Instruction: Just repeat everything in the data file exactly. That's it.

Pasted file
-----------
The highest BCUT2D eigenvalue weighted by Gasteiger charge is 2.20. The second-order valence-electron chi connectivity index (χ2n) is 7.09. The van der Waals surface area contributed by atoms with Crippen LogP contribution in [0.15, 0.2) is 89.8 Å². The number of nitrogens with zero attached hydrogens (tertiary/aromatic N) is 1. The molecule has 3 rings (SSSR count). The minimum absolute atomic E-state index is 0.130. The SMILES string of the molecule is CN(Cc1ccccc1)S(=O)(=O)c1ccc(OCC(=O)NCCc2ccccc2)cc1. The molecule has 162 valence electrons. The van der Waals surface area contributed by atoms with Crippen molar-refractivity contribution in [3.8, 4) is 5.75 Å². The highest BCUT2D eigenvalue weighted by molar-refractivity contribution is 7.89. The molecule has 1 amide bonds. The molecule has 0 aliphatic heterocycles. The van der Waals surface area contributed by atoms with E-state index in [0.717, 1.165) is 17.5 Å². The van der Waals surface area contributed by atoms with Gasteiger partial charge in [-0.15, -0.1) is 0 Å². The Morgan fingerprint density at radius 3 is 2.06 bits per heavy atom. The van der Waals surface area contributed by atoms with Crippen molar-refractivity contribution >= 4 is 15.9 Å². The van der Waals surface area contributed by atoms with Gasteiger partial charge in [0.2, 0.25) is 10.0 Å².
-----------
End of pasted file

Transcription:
The highest BCUT2D eigenvalue weighted by Gasteiger charge is 2.20. The second-order valence-electron chi connectivity index (χ2n) is 7.09. The van der Waals surface area contributed by atoms with Crippen LogP contribution in [0.15, 0.2) is 89.8 Å². The number of nitrogens with zero attached hydrogens (tertiary/aromatic N) is 1. The molecule has 3 rings (SSSR count). The minimum absolute atomic E-state index is 0.130. The SMILES string of the molecule is CN(Cc1ccccc1)S(=O)(=O)c1ccc(OCC(=O)NCCc2ccccc2)cc1. The molecule has 162 valence electrons. The van der Waals surface area contributed by atoms with Crippen molar-refractivity contribution in [3.8, 4) is 5.75 Å². The highest BCUT2D eigenvalue weighted by molar-refractivity contribution is 7.89. The molecule has 1 amide bonds. The molecule has 0 aliphatic heterocycles. The van der Waals surface area contributed by atoms with E-state index in [0.717, 1.165) is 17.5 Å². The van der Waals surface area contributed by atoms with Gasteiger partial charge in [-0.15, -0.1) is 0 Å². The Morgan fingerprint density at radius 3 is 2.06 bits per heavy atom. The van der Waals surface area contributed by atoms with Crippen molar-refractivity contribution >= 4 is 15.9 Å². The van der Waals surface area contributed by atoms with Gasteiger partial charge in [0.2, 0.25) is 10.0 Å².